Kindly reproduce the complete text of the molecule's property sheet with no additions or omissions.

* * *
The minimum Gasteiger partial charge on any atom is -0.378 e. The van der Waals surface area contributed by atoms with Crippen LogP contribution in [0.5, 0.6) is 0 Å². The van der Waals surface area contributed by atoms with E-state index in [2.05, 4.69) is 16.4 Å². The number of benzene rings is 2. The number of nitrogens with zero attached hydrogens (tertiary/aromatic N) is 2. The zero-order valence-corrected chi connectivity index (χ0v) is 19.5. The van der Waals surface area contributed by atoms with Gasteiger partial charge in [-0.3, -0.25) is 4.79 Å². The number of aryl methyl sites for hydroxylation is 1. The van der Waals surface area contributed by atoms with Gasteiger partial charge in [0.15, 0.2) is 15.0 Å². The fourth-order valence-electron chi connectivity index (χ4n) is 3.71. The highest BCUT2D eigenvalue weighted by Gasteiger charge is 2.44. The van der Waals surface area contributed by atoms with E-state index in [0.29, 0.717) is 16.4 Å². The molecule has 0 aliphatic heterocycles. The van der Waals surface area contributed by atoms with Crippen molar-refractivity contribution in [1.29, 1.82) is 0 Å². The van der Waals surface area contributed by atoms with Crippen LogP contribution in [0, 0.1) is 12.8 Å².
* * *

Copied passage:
The minimum Gasteiger partial charge on any atom is -0.378 e. The van der Waals surface area contributed by atoms with Crippen LogP contribution in [0.5, 0.6) is 0 Å². The van der Waals surface area contributed by atoms with E-state index in [2.05, 4.69) is 16.4 Å². The number of benzene rings is 2. The number of nitrogens with zero attached hydrogens (tertiary/aromatic N) is 2. The zero-order valence-corrected chi connectivity index (χ0v) is 19.5. The van der Waals surface area contributed by atoms with Gasteiger partial charge in [-0.3, -0.25) is 4.79 Å². The number of aryl methyl sites for hydroxylation is 1. The van der Waals surface area contributed by atoms with Gasteiger partial charge in [0.15, 0.2) is 15.0 Å². The fourth-order valence-electron chi connectivity index (χ4n) is 3.71. The highest BCUT2D eigenvalue weighted by Gasteiger charge is 2.44. The van der Waals surface area contributed by atoms with E-state index in [0.29, 0.717) is 16.4 Å². The molecule has 0 aliphatic heterocycles. The van der Waals surface area contributed by atoms with Crippen molar-refractivity contribution in [1.29, 1.82) is 0 Å². The van der Waals surface area contributed by atoms with Crippen LogP contribution in [0, 0.1) is 12.8 Å².